Some books feel valuable and contribute value. Other books feel valuable and don’t actually add any value. I’ve found that there’s a pattern: the more concrete the ideas in the book the more helpful they will be.
Start Small Stay Small has a number of very specific pieces of advice (e.g. when determining whether Google Ads is a viable growth channel you should use the following (totally intuitive) formula:
(Maximum Cost per Click) < (Cost of Product) * (Conversion Rate)
A good conversion rate is between .5% and 4% (higher as the price of what you’re selling gets lower), by the way.
You can use that.
Have you ever read The Art of War? It’s full of gems like:
“The supreme art of war is to subdue the enemy without fighting.”
And that seems like it could be useful.
Biographies and memoirs are full of this stuff.
After reading a few of these books and feeling that they were useful but noticing that they weren’t, I made a note to stop reading them. After all, what’s the point of reading a book if you aren’t getting anything out of it (I wasn’t reading these for pleasure)?
Recently, I had a realization:
For knowledge to be useful two things have to be true.
- The knowledge has to be actionable.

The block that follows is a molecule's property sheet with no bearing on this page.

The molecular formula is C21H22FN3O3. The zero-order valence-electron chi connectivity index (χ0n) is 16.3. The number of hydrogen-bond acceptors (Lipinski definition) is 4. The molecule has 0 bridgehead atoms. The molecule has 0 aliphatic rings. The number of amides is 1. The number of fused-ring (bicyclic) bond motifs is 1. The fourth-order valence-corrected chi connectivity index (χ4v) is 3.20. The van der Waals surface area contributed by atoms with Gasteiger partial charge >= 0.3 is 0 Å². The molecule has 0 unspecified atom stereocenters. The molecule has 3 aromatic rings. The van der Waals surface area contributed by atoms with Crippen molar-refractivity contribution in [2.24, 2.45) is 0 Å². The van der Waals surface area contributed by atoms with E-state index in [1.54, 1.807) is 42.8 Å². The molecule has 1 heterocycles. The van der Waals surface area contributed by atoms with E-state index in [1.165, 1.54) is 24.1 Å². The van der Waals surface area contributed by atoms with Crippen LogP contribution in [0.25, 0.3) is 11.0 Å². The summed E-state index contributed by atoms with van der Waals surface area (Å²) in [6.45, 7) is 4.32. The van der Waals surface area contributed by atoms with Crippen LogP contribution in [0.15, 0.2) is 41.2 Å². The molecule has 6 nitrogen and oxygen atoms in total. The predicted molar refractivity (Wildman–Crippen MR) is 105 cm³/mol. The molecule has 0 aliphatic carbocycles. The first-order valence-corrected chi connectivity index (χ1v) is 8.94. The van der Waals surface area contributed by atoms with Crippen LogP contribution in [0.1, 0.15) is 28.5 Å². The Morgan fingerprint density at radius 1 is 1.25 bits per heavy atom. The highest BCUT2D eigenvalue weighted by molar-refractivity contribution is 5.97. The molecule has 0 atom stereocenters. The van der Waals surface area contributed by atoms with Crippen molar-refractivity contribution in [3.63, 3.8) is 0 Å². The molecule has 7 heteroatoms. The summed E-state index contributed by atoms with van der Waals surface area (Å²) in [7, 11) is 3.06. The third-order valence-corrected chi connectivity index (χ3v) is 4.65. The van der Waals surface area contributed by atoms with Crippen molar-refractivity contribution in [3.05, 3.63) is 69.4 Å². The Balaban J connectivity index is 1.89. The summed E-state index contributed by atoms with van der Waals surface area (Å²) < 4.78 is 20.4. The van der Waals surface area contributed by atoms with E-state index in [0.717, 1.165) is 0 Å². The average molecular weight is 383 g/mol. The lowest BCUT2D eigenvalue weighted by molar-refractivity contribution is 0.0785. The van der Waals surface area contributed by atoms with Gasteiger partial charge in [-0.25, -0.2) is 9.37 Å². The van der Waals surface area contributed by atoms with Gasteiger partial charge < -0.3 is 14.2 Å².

- You actually have to recall the knowledge when it’s relevant.
When you’re thinking about getting more customers you’ll think of marketing. When you think of marketing you’ll think of Google Adwords. When you think of Google Adwords you’ll remember the insight from Start Small Stay Small - or at least you’ll remember that there was a formula and you’ll look it up.
On the other hand, when you’re in a situation where the most important thing you can remember is:
“The supreme art of war is to subdue the enemy without fighting”
Are you likely to remember it? Probably not.
For those of us trying to leverage the wisdom of those who came before us, what’s the actionable move here?
- Collect all the wisdom.
- Recognize when you have a decision to make.
- Consult each piece of wisdom and see if it’s relevant to your situation.
This is what I call the “exhaustive and exhausting approach to applied wisdom.”
Unfortunately, this seems too tedious to be actionable.